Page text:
Alex Murdaugh was convicted of murder on Thursday for the shooting of his wife and son. He was found guilty on two counts of murder by the end of the six-week trial. The inclusion of evidence related to Murdaugh’s financial crimes that was pushed for by the prosecution has led to many people questioning the validity of the verdict. Murdaugh was sentenced to life in prison for both murders on March 3. This trial perfectly shows how flawed our judicial system is and the power the courtroom can hold over the public.
The verdict under fire was that of Murdaugh’s recent trial for the murder of Maggie Murdaugh and Paul Murdaugh. A major piece of evidence in favor of his guilt is an audio clip that captured Murdaugh shortly before the murder of these two individuals at the location of the murder with the victims. This piece of evidence was proof that the defendant lied about his initial alibi for the time of the murder. However, it was the inclusion of evidence of Murdaugh’s financial crimes that will provide the grounds for the defense’s appeal.
Murdaugh has a documented history of financial crimes that were discovered around the time of the murder charges. This includes 100 other charges for insurance fraud and tax evasion. While the trial for his financial crimes has not yet convened, it is likely that the events of this murder trial will impact those proceedings and there has been criticism of their use during Murdaugh’s murder trial. The defense has filed their appeal, claiming the presentation of financial crimes prejudiced the jury against the defendant and that investigation authorities hid forensic evidence.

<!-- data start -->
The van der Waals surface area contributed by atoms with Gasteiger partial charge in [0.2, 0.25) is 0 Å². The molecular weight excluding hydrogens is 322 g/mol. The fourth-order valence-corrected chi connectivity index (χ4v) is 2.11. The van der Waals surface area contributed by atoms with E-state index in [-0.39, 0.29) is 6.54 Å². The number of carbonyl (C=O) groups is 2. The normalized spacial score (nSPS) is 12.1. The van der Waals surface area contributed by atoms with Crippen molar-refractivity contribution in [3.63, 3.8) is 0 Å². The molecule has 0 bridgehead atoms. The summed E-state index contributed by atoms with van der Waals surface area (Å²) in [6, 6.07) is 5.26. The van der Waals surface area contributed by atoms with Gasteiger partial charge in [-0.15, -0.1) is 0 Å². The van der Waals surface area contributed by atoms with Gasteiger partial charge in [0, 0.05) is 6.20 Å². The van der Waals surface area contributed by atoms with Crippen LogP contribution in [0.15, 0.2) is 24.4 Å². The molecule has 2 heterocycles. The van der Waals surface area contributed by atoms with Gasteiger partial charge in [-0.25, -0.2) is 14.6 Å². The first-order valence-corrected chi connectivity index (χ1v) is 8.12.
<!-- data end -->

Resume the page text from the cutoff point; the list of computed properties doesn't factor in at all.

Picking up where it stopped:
The financial charges Murdaugh faces showcase a questionable character, dishonesty and a willingness to commit crimes of moral turpitude. The prosecution also wove the defendant’s financial crimes into their proposed motive for the crime, that Murdaugh killed his wife and son to create a distraction from the financial crimes he was trying to keep hidden. However believable that motive is, it does demand the inclusion of any evidence of financial crimes. They absolutely should have been included in the trial and it is not unprecedented that they were.
Murdaugh received two life sentences versus the death penalty, which the prosecutors chose not to seek prior to the trial, and members of the public have debated whether the death penalty should still be used. Some feel that it is necessary for cases of extreme evil, but others feel like the guilty party should be punished with life imprisonment. The death penalty is an inhumane thing to do to anyone, regardless of their crimes and especially when the justice system cannot guarantee the accuracy of any verdict. The people’s control over this system should end with ensuring a fair and just trial, not deciding who lives and who dies.
The publicization of this trial is also a cause for concern as the tragic deaths of Maggie and Paul Murdaugh have been turned into a spectacle for the public’s entertainment. While light does need to be shed on the inner workings of the justice system, greater transparency and criminal justice reform should not come at the cost of turning a murderer into a celebrity. It’s disrespectful to the families of the victims and TV trials easily exacerbate the already painful situation.
The trial itself has been marked by controversy and near constant public attention. These events have been rife with questions, but a verdict has been made. The defense will do their job by making their appeals, but now is the time for the public to show respect for the victims and their loved ones. Although the public may not know the true story or reason behind this crime, there is sufficient evidence to declare Murdaugh as guilty, sentence him with imprisonment, and give the family room to heal.